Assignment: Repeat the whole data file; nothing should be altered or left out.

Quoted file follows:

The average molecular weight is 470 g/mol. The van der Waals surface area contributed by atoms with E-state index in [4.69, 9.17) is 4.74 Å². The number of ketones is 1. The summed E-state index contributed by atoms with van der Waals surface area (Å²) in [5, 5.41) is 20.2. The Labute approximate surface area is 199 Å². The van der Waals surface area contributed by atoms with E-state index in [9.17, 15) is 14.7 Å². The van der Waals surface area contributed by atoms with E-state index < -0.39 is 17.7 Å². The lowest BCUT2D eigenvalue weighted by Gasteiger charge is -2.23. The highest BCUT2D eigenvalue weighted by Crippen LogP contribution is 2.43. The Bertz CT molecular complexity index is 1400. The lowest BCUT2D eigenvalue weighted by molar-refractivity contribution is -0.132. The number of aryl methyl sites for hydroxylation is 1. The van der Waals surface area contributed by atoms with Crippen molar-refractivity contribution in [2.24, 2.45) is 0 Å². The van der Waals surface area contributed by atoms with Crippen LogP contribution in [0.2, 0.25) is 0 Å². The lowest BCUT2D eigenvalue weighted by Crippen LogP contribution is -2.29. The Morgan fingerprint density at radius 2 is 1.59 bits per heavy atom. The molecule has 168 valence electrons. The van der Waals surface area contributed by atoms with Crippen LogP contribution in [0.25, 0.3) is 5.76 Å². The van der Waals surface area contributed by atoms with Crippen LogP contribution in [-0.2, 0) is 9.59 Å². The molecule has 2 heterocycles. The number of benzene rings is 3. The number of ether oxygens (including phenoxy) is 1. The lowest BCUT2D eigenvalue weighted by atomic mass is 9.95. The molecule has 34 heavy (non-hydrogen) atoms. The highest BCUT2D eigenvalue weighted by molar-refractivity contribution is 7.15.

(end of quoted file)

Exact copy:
The average molecular weight is 470 g/mol. The van der Waals surface area contributed by atoms with E-state index in [4.69, 9.17) is 4.74 Å². The number of ketones is 1. The summed E-state index contributed by atoms with van der Waals surface area (Å²) in [5, 5.41) is 20.2. The Labute approximate surface area is 199 Å². The van der Waals surface area contributed by atoms with E-state index in [9.17, 15) is 14.7 Å². The van der Waals surface area contributed by atoms with E-state index < -0.39 is 17.7 Å². The lowest BCUT2D eigenvalue weighted by Gasteiger charge is -2.23. The highest BCUT2D eigenvalue weighted by Crippen LogP contribution is 2.43. The Bertz CT molecular complexity index is 1400. The lowest BCUT2D eigenvalue weighted by molar-refractivity contribution is -0.132. The number of aryl methyl sites for hydroxylation is 1. The van der Waals surface area contributed by atoms with Crippen molar-refractivity contribution in [2.24, 2.45) is 0 Å². The van der Waals surface area contributed by atoms with Crippen LogP contribution in [0.2, 0.25) is 0 Å². The lowest BCUT2D eigenvalue weighted by Crippen LogP contribution is -2.29. The Morgan fingerprint density at radius 2 is 1.59 bits per heavy atom. The molecule has 168 valence electrons. The van der Waals surface area contributed by atoms with Crippen LogP contribution in [0.25, 0.3) is 5.76 Å². The van der Waals surface area contributed by atoms with Crippen LogP contribution in [-0.2, 0) is 9.59 Å². The molecule has 2 heterocycles. The number of benzene rings is 3. The number of ether oxygens (including phenoxy) is 1. The lowest BCUT2D eigenvalue weighted by atomic mass is 9.95. The molecule has 34 heavy (non-hydrogen) atoms. The highest BCUT2D eigenvalue weighted by molar-refractivity contribution is 7.15.